To answer Betty's question (what makes a goose kosher) is really what makes any meat or fowl kosher.
For an animal to be kosher, it must have split hooves and it must chew its cud. (Examples: cow, goat, lamb.) Non-kosher animals include pig, camel, and rabbit. Fowl such as chicken, turkey, certain duck, and certain goose are kosher. Animals and fowl must be slaughtered by a specialist (a shochet) and then soaked and salted to remove the blood. All carnivorous (meat-eating) animals and fowl, and the blood of all animals and fowl, and any derivatives or products thereof, are not kosher.
A shochet. A shochet or butcher plays the same role as the priest of old. He examines the meat for disease and then in a merciful matter, slaugthers the animal. It is then socked in salt water to remove the blood. I grew up knowing what to look for in meat (thanks to one of my uncles) and soaking it in blood.
So what makes any fowl kosher is what it has been raised on, the condition of the farm and the matter it is slaughter. And rabbi overseas these operations to make sure that everything is on the up and up.
The word kosher means 'fit and proper.' All food is kosher.
But the issue really is; what do you call food?
The book of Leviticus lays it out what G-d considers food.
Many believe that at the time of Yeshua's death, this was done away with.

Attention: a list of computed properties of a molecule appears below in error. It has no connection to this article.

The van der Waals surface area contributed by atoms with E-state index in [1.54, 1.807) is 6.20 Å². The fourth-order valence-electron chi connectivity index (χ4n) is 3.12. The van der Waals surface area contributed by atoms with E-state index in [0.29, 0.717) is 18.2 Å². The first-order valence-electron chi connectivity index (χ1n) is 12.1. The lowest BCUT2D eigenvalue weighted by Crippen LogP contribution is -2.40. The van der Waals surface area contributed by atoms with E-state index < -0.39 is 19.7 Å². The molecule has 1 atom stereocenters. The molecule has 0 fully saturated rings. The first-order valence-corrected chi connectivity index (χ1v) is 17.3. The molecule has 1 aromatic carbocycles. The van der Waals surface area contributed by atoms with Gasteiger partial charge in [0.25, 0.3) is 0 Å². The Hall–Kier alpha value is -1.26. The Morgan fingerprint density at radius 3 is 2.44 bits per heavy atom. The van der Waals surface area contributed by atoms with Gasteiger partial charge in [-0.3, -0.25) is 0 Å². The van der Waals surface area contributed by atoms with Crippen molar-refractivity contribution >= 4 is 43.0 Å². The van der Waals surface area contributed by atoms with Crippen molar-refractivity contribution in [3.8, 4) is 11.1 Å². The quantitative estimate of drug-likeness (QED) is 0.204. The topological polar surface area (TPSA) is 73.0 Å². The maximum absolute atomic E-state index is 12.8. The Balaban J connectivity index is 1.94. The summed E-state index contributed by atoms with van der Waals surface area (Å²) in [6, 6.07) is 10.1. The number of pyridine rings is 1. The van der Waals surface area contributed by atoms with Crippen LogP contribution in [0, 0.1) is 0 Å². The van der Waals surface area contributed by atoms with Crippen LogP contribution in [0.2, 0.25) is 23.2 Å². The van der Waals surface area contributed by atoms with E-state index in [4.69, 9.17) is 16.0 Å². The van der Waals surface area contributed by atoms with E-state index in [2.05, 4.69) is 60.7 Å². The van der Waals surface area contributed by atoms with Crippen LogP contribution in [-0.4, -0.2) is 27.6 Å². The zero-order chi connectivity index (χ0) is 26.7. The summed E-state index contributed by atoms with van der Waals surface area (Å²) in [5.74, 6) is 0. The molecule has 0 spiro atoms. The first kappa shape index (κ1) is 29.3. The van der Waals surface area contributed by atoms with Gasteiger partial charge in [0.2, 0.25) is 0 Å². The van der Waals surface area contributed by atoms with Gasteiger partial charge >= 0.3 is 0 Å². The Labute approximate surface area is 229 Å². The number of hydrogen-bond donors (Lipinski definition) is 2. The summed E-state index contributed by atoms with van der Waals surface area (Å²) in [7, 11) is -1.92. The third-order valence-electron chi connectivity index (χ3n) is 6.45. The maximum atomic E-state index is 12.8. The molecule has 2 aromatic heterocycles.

But Yeshua Himself said, He came, not to destroy the Law, to do away with it, but to fulfill it. And since Yeshua is the same Yesterday, Today and Forever, for many of us, this means we keep kosher (clean) homes.
But what is a kosher home?
It is more than what we eat. It is what we wear, what we watch on the news, listen on the radio, read and speak about. It is the way we speak to those we live with and how we treat them. It is the love, honour and respect spouses show to one another, parnets to children and children to parnets. When a child fails, he knows that his mum and dad, while not pleased is willing to love him through the correction. It is when a spouse knows dispite her failings, her husband loves her.
It is a place when people enter the home, they feel not only the love of G-d and those who dwell there, but they feel peace, they feel welcome and don't hurry to leave.
It is more than meat dishes and dairy dishes, the scent Challah filling the air on Shabbath, the kindling of the lights and saying the blessing at meals.
It is the love that goes with it.
I wish you Shalom in your home.